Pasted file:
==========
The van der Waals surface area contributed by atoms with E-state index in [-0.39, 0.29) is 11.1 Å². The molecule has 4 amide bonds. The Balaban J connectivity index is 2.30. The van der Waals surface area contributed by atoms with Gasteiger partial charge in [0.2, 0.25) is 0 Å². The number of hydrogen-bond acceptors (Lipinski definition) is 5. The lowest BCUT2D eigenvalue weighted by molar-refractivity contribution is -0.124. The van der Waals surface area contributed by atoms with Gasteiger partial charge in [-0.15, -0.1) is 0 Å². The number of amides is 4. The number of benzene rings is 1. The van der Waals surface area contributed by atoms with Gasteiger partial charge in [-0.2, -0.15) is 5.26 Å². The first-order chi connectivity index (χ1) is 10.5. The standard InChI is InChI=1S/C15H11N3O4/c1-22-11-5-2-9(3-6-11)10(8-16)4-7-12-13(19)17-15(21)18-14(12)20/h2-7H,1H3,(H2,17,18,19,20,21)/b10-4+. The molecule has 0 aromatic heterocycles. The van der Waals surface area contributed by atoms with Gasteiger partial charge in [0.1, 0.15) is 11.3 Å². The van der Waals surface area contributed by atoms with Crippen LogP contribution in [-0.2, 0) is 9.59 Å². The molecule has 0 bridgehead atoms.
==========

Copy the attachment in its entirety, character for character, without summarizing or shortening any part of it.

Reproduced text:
The van der Waals surface area contributed by atoms with E-state index in [-0.39, 0.29) is 11.1 Å². The molecule has 4 amide bonds. The Balaban J connectivity index is 2.30. The van der Waals surface area contributed by atoms with Gasteiger partial charge in [0.2, 0.25) is 0 Å². The number of hydrogen-bond acceptors (Lipinski definition) is 5. The lowest BCUT2D eigenvalue weighted by molar-refractivity contribution is -0.124. The van der Waals surface area contributed by atoms with Gasteiger partial charge in [-0.15, -0.1) is 0 Å². The number of amides is 4. The number of benzene rings is 1. The van der Waals surface area contributed by atoms with Gasteiger partial charge in [-0.2, -0.15) is 5.26 Å². The first-order chi connectivity index (χ1) is 10.5. The standard InChI is InChI=1S/C15H11N3O4/c1-22-11-5-2-9(3-6-11)10(8-16)4-7-12-13(19)17-15(21)18-14(12)20/h2-7H,1H3,(H2,17,18,19,20,21)/b10-4+. The molecule has 0 aromatic heterocycles. The van der Waals surface area contributed by atoms with Gasteiger partial charge in [0.1, 0.15) is 11.3 Å². The van der Waals surface area contributed by atoms with Crippen LogP contribution in [-0.2, 0) is 9.59 Å². The molecule has 0 bridgehead atoms.